One of the most harmful phrases going around today is the term “pick-me girl.” A pick-me girl is one who seeks male validation by indirectly or directly insinuating that she is “not like the other girls,” according to Urban Dictionary. The phrase has turned into a derogatory term, prompting women to tear down other women and causing an increase in stereotypes of women.

Being a woman in this world is like being on a tightrope while being ripped apart at the seams; always too little or too much.

When men enjoy sports like football, no questions are raised of his interests. But when women like football it is seen as an obscure concept and is often met with responses that may sexualize her behavior, such as claiming she only watches for the players. These harmful stereotypes are not the kind of mindset I would want my daughter to go through the world holding.

Bailey recalls how these stereotypes have affected her from a young age. When telling her classmates her dreams of wanting to go to Harvard and become a doctor, she was met with incredulity and doubt steeped in misogynistic thinking.

“I don’t want future generations to have to face that,” Bailey said. “It’s really affected my generation and it’s affected my parents’ generation [and] my grandparents’ generation.”

I had a lot of confidence issues [when] trying to put myself out there. Being confident was really hard with people having a sense of an idea about what women should look like.

— Sophia Alcumbrack

Bailey hopes her future daughters will be encouraged by the people around her and grow up in an educational environment that not only wants them to survive but excel.

“I really hope that [in the future] this stigma around things that women can or can’t do is broken down by them and things are very different growing up for them,” Alcumbrack said.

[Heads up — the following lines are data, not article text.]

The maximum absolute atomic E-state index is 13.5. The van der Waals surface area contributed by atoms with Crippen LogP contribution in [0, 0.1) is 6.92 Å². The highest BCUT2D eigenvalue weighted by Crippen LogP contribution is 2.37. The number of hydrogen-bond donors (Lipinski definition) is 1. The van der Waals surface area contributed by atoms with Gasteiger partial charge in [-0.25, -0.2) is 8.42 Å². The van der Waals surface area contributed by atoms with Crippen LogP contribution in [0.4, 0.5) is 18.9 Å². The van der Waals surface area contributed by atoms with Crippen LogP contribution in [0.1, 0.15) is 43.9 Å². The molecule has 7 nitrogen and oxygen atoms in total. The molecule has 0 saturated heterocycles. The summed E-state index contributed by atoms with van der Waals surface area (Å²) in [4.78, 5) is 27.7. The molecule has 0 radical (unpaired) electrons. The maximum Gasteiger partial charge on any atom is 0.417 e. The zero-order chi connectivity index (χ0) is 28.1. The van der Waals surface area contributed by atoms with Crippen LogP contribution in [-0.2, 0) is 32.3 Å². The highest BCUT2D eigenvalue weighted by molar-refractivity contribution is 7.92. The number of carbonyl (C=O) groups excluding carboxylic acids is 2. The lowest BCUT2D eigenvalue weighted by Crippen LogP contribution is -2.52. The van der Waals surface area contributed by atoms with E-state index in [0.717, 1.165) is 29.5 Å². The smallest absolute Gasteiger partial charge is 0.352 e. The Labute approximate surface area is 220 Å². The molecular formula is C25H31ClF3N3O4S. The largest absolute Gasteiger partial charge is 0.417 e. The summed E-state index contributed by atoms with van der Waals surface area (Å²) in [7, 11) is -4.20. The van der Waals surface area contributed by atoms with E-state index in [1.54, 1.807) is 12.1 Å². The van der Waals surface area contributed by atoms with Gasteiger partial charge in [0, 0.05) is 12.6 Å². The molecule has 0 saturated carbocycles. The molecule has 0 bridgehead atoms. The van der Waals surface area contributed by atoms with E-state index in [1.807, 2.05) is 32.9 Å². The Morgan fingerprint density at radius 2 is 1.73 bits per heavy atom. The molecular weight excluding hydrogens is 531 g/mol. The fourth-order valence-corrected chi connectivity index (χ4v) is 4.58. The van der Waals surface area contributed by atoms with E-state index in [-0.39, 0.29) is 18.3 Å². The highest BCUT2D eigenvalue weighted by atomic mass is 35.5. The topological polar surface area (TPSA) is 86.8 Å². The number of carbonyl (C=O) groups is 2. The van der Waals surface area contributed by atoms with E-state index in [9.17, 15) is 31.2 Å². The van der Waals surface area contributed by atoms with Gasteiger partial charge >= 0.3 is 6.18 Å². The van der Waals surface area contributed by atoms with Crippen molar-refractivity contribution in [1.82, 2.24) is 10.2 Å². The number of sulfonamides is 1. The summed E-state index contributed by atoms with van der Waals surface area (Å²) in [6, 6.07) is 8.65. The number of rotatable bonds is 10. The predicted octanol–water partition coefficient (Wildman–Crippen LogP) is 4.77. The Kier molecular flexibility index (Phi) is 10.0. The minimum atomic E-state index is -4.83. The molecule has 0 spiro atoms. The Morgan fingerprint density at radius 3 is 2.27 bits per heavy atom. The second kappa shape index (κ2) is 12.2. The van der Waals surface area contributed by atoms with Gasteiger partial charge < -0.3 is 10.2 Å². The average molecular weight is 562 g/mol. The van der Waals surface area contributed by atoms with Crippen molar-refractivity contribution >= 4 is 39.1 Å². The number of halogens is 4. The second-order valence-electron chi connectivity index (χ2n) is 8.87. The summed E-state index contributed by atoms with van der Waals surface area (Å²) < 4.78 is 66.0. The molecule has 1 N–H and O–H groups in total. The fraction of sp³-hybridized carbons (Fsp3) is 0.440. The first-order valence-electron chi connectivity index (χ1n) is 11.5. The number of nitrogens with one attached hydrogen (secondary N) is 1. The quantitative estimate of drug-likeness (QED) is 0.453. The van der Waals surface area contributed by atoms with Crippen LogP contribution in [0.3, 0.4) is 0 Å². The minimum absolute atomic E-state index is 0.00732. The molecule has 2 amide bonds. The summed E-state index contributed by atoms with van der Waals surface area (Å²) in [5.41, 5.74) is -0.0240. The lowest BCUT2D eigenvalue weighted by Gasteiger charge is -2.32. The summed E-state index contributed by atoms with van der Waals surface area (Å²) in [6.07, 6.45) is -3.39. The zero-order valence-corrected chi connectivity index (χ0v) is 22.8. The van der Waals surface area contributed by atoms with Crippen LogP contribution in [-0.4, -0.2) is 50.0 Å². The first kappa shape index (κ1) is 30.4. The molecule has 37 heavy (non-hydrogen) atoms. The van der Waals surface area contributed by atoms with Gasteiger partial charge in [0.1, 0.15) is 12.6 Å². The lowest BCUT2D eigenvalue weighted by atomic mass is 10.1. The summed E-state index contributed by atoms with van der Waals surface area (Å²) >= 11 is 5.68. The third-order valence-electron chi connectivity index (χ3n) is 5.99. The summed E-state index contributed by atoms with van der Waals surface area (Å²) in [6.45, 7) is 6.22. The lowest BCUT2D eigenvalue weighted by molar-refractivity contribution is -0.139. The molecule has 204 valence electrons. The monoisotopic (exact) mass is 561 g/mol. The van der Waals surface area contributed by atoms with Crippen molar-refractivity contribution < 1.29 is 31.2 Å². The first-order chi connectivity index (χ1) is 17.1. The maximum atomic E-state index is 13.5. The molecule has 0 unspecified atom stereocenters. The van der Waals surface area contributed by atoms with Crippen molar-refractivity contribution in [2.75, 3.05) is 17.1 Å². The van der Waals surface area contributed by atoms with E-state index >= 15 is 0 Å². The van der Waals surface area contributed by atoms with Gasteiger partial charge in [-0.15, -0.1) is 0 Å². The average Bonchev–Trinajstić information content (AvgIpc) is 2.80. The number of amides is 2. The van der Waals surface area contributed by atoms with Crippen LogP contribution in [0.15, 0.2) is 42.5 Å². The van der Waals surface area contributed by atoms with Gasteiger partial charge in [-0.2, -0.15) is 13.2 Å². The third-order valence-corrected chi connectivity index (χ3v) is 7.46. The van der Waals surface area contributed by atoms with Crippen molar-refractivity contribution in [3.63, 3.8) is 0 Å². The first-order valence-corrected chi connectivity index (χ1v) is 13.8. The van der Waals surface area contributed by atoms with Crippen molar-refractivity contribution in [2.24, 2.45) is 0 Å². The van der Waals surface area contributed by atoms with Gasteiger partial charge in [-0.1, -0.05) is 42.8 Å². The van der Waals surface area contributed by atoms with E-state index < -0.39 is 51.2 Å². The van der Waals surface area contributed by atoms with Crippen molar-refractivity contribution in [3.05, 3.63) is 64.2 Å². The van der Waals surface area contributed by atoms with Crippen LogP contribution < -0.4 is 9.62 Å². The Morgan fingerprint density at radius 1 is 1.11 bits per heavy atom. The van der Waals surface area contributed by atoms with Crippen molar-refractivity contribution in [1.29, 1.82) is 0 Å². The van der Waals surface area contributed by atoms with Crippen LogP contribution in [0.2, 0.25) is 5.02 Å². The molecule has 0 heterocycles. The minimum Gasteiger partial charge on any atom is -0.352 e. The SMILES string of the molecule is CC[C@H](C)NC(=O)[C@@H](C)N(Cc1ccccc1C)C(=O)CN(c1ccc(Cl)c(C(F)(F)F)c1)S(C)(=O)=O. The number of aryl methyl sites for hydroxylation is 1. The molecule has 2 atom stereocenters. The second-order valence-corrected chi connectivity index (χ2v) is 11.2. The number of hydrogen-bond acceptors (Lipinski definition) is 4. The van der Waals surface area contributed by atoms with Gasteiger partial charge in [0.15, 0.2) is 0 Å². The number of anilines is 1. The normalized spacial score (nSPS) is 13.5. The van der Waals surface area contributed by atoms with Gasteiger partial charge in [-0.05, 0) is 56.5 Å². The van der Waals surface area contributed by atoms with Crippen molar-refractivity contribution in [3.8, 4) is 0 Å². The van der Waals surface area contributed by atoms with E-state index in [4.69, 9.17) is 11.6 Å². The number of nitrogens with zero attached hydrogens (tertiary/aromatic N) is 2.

Not only are the harmful stereotypes of what being a woman means being spread in teen communities, but also on the internet with influencers being no help to raise awareness to these issues.

According to the Mental Health Foundation, 40% of teens reported that images on social media had caused them to worry about body image.

This has been a weighing factor on Alcumbrack in her hopes for her future daughters.

“I had a lot of confidence issues [when] trying to put myself out there,” Alcumbrack said. “Being confident was really hard with people having a sense of an idea about what women should look like.”

While Gen Z has made strides toward a more equitable society for women, there are still major goals that need to be accomplished. There is no lack in the passing down of misogynistic behaviors from generation to generation.

“There’s a lot of slut shaming that happens that I’ve experienced and a lot of [other] girls have experienced in high school and I hope that stops,” Bailey said.

While there are always going to be outliers of the Gen Z agenda, Bailey finds that they are making more of an effort to eradicate the restriction of expression that women have placed on them.

“I wish there would be [immense progress in sexism], but I don’t think [I can say that] in good conscience,” Bailey said. “I think it’s just too far gone.”

I not only hope for a world where our daughters can be safe in all ways but live in a world where their existence isn’t valued any less than those of men.

To the future of our daughters — may your world be better than ours.